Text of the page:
Community safety – a wicked problem with no simple solutions

Calling for the defunding of the police is an approach that is just as mistaken as calls for more policing

Dr. Trevor Hancock

14 September 2022

699 words

While community safety is about more than crime and violence, as I discussed last week, it is nonetheless where people’s minds often go. They are greatly assisted in that by the attention paid to crime and violence by the media, often amplified by what we might call the ‘law and order’ brigade, for whom the answer is more and better policing.

Now I am not about to join those calling for the de-funding of the police, an approach that is just as mistaken as calls for more policing; clearly, we need a police force that deals with crime and violence. But both the advocates of law and order and the advocates of de-funding fall into the trap that H.L. Mencken remarked upon many years ago, “For every complex problem there is a solution that is simple, neat – and wrong!”

So instead of being simplistic, we need to recognize that community safety belongs in the category of ‘wicked problems’: “a complex issue that defies complete definition, for which there can be no final solution, since any resolution generates further issues, and where solutions are not true or false or good or bad, but the best that can be done at the time”, as Rittel and Webber defined them 50 years ago.

Obviously, the first way in which it is a complex issue that defies complete definition, as I discussed last week, is that the most important safety issues, from a public health perspective, are falls, transport-related accidents and self-harm and suicide. Intentional injury (assaults) are the fifth most common cause of injury-related hospitalization.

A second issue, which I also touched on last week, is that many assaults are either domestic/intimate partner violence or sexual violence. Statistics Canada reports that “women accounted for about 8 in 10 victims of intimate partner violence in 2020” and that 80 percent or more of such crimes are not reported to the police. So violence caused by strangers seems more common, and gets more attention, even though, as StatCan also reported, “4 out of 5 victims of solved homicides in 2020 knew their killer”.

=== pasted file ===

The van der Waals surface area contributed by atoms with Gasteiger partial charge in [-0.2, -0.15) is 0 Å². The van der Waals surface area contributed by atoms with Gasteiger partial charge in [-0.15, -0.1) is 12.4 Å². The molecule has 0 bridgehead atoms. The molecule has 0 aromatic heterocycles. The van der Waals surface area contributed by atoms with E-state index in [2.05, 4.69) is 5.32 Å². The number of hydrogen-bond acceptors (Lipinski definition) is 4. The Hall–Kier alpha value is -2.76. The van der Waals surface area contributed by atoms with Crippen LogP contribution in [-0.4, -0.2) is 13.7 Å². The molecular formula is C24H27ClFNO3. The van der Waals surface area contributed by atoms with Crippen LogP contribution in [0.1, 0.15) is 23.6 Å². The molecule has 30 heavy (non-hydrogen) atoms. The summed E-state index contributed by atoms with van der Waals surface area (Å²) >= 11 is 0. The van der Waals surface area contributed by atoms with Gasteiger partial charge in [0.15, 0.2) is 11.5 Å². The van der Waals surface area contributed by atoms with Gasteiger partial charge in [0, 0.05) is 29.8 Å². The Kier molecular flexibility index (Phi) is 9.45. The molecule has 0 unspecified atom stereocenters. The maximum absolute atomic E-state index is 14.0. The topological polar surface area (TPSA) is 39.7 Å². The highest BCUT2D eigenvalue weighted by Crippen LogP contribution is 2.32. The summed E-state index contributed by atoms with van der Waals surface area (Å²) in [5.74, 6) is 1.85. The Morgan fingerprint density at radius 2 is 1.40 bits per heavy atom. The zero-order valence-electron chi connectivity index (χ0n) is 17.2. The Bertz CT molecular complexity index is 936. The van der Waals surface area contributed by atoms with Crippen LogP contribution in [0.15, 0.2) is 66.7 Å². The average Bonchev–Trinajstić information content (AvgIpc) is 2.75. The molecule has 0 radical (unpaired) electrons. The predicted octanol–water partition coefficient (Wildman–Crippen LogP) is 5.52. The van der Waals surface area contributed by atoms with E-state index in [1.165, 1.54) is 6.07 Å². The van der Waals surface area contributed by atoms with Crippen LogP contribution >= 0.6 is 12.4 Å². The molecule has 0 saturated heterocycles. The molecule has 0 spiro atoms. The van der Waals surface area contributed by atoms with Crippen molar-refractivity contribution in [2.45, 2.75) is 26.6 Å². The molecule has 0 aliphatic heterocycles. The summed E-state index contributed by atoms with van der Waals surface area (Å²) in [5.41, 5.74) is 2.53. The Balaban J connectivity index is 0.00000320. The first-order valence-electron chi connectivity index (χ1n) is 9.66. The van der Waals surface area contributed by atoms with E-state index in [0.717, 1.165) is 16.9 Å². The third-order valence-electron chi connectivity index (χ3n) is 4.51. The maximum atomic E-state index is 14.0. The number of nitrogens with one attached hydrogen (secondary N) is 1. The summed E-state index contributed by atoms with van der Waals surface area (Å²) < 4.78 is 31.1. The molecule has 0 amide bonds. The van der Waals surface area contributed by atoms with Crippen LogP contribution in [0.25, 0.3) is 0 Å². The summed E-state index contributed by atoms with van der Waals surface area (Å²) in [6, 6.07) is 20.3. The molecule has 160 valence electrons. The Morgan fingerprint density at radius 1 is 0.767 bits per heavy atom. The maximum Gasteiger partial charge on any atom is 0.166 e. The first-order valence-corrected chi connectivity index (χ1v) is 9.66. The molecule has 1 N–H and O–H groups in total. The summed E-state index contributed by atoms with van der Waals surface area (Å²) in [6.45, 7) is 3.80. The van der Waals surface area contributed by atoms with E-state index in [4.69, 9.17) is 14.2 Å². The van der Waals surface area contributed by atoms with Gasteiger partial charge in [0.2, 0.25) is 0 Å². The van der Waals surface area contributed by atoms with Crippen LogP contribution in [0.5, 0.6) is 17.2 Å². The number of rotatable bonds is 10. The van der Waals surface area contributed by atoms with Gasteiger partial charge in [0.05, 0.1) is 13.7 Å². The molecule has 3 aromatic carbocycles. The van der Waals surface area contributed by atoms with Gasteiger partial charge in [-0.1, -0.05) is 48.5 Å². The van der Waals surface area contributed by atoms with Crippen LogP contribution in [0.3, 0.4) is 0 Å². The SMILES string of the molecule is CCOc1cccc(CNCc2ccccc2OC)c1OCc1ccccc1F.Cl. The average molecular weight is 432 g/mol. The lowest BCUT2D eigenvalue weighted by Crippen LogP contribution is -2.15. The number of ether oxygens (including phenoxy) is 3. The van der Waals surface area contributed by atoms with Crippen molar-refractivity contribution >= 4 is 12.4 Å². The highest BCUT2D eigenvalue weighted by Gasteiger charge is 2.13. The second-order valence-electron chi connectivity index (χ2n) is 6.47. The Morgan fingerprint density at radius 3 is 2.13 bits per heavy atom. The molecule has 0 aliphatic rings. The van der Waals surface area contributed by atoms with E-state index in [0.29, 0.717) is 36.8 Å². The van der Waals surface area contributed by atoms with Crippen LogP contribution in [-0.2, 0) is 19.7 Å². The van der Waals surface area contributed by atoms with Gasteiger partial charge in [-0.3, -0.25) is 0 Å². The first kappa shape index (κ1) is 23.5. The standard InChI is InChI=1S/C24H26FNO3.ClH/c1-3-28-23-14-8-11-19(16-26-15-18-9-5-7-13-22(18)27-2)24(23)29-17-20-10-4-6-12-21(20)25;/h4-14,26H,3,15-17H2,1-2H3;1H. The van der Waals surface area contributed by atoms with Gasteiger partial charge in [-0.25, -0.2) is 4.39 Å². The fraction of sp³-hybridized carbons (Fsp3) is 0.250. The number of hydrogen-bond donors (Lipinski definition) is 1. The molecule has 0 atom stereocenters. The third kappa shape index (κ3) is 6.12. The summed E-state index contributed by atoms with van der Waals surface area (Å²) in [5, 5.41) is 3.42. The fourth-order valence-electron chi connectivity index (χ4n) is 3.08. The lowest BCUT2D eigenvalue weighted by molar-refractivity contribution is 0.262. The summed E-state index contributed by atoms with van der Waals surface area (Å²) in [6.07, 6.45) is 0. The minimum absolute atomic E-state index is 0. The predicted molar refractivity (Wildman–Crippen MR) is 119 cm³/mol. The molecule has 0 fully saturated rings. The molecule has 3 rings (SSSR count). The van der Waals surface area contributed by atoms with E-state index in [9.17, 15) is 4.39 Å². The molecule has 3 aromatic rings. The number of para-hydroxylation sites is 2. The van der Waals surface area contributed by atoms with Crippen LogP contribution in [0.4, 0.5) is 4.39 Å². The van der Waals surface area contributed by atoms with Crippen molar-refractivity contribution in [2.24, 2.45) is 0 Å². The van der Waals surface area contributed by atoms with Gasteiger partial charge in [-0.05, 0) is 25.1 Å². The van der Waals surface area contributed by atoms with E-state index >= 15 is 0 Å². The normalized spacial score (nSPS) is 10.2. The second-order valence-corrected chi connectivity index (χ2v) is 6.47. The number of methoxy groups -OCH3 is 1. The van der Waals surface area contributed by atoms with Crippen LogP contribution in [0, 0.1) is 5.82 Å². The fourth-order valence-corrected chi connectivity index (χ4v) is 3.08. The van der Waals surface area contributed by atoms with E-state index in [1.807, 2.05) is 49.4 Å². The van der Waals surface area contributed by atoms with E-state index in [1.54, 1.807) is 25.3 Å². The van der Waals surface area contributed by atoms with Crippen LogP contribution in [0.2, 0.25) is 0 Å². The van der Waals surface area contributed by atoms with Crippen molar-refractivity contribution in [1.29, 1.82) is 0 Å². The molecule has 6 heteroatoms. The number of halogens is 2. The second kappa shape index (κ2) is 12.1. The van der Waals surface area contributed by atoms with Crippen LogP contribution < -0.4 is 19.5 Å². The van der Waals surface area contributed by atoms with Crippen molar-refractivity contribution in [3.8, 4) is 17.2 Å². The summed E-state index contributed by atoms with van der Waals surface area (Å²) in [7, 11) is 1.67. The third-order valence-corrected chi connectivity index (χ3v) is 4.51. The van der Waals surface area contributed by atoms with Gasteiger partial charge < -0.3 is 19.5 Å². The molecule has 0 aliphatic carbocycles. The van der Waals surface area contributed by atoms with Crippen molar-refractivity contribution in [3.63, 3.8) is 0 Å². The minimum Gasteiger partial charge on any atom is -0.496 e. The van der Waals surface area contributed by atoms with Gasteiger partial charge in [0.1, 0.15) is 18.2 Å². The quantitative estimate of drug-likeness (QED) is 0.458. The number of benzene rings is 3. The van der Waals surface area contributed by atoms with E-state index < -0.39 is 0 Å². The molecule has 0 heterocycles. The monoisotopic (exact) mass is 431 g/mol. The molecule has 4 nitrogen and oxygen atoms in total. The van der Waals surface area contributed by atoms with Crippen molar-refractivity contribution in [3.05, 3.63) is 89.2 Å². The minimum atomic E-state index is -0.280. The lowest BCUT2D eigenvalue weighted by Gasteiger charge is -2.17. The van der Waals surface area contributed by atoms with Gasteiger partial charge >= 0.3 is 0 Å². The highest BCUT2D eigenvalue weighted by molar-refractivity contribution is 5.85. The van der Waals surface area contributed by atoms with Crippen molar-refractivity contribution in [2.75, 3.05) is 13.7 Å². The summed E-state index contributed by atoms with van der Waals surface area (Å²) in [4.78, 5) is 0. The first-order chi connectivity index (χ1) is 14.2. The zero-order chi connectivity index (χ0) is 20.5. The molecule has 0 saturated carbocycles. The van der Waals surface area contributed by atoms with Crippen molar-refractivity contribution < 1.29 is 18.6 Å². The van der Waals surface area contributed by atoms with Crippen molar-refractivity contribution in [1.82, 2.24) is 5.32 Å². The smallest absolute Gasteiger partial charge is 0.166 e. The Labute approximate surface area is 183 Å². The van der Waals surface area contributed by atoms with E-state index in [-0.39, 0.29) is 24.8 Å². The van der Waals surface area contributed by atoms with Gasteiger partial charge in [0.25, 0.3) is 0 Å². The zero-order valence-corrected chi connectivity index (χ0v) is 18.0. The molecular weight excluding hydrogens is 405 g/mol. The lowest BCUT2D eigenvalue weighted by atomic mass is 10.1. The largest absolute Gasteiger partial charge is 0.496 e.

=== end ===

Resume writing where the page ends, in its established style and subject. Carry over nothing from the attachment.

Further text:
A third issue is that assault itself is not the crime that is uppermost in people’s minds. A Victoria Police Department (VicPD) survey released in June found that when asked “Which one problem should VicPD pay closer attention to?” the top two issues were homelessness (18 per cent) and mental health (16 per cent). Then came breaking and entering (15 percent) and traffic offences (14 percent), while drug possession/use (9 percent) and drug trafficking (8 percent) were 5th and 6th; assault was in 7th place at 6 percent.

This survey also reveals another aspect of the complexity. As reported in this newspaper, “Victoria police spokesman Bowen Osoko said neither homelessness nor mental health problems are criminal matters. ‘That talks to the need for more services and support for people experiencing homelessness [and] more services and support for people with mental health [issues]’”, he said

A fourth problem is that a safe community is not just about data and facts pertaining to injury, but about perception. If we do not feel safe, if we are fearful, we may not go downtown, or use the parks, or go jogging in the evening. Many factors influence our perception of safety, including the media attention focused on crime, which can heighten fear; the design and lighting of our public spaces; the extent to which there are ‘eyes on the street’ and other factors.

Finally, any truly effective approach to creating a safer community must take a public health approach. Just as with cancer or heart disease, the best outcome is not to have to treat the problem, but not to have it in the first place. So while it is tempting to resort to ‘law and order’ to arrest and punish perpetrators, it would be better to ask why is this happening, and what causes that and so on, moving upstream to identify and remedy the underlying factors that contribute to a community being and/or feeling unsafe.

In my next column I will explore some of the complex issues involved in creating a safer community, and the evidence of what does and does not work.

© Trevor Hancock, 2022

Dr. Trevor Hancock is a retired professor and senior scholar at the

University of Victoria’s School of Public Health and Social Policy

Community safety is about more than crime 


Dr. Trevor Hancock

6 September 2022

699 words

One issue we are likely to see a focus on in the upcoming municipal elections is community safety, often focusing on crime and violence. But important though that is, community safety is about much more than that.